20th October 2022
As the biggest band in 1990s Britpop, Oasis became known as much for the sibling rivalry between Noel and Liam Gallagher as they were for being chart-topping rock ‘n’ roll stars.
Now, more than a decade after the break-up of the band, the warring brothers remain locked in bitter public bust-ups.
The latest chapter sees swaggering frontman Liam taking his brother to task over claims Noel has “blocked” the use of Oasis songs in his upcoming film Knebworth ‘22. The documentary covers Liam’s sell-out gigs at the famous venue, 26 years after Oasis performed there at the peak of Britpop-mania.
It’s not the first time Liam has made this complaint, having failed to secure rights to use his former band’s songs in a previous documentary, As It Was, which followed his comeback as a solo artist. This time he has vented his anger on Twitter with a message saying ‘You can stop us using the songs but you can’t erase our memories shame on you Noel Gallagher’ attracting well over 16,500 likes.
Noel is well known to have been the primary songwriter in Oasis, with hits including Don’t Look Back in Anger, Roll With It, and Live Forever. Both Gallaghers still perform Oasis songs in concert and Liam has recorded acoustic versions since the break-up, suggesting the dispute here applies to their use on film rather than performance or audio.
While the Gallagher saga and celebrity bust-ups of this kind always attract attention, this latest flare-up does highlight the importance of securing and then protecting intellectual property rights in works such as music.
Copyright ownership in music tracks can often be quite complex with different individuals or entities owning different elements of the music – for example the lyrics, the melody and the arrangement. There is then ownership of reissues and rearrangements to consider.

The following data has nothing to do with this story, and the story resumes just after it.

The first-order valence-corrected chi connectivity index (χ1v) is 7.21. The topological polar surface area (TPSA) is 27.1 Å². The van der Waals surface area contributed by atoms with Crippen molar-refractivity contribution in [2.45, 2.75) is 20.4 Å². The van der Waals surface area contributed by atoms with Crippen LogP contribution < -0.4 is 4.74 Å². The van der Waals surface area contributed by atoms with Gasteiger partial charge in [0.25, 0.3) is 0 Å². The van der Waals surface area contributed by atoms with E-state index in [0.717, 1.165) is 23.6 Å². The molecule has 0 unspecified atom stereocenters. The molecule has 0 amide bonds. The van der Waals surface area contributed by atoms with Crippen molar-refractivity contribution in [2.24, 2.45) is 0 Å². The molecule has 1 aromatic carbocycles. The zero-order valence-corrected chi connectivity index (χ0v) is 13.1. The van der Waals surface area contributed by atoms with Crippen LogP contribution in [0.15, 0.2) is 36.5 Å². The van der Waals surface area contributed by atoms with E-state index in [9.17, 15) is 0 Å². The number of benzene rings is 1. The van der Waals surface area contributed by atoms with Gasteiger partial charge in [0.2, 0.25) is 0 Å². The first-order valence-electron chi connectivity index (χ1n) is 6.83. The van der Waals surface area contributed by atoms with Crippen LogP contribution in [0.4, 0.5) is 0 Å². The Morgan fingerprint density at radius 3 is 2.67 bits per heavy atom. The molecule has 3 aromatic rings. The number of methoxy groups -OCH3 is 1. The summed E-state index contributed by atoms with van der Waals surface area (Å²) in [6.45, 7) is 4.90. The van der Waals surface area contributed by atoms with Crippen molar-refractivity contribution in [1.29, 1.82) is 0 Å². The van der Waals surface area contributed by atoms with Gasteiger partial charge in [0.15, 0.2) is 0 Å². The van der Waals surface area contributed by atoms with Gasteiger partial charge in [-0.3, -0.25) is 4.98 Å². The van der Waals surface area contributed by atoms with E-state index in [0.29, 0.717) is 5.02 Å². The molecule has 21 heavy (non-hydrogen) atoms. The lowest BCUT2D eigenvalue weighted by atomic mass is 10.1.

Where more than one person has created a piece of music which is protected by copyright and the contribution of each individual is not distinguishable from the other, they are likely to have joint ownership of copyright, rather than each of them owning copyright in separate elements of the music.
For Oasis songs, we don’t know whether Noel owns that copyright (in which case he’s perfectly within his rights to stop his brother reproducing the tracks), whether it’s owned by a record label or labels, or whether there is a joint ownership.
Even if both brothers owned equal shares of the rights as joint owners of the copyright in Oasis’ music, Liam could still not reproduce, or grant a licence to others to reproduce, or assign his rights in that music without Noel’s consent (and vice versa).
Joint ownership of copyright, without a clear and pre-determined agreement as to who is entitled to do what as regards the copyright protected work, is rarely ideal and often fraught.
Oasis fans have long called for the brothers to bury the hatchet and perform together in the band once more. A cynic might say that limiting the broadcasting of Oasis tracks will only serve to increase the potential income from them if the two brothers do ever return to the stage together.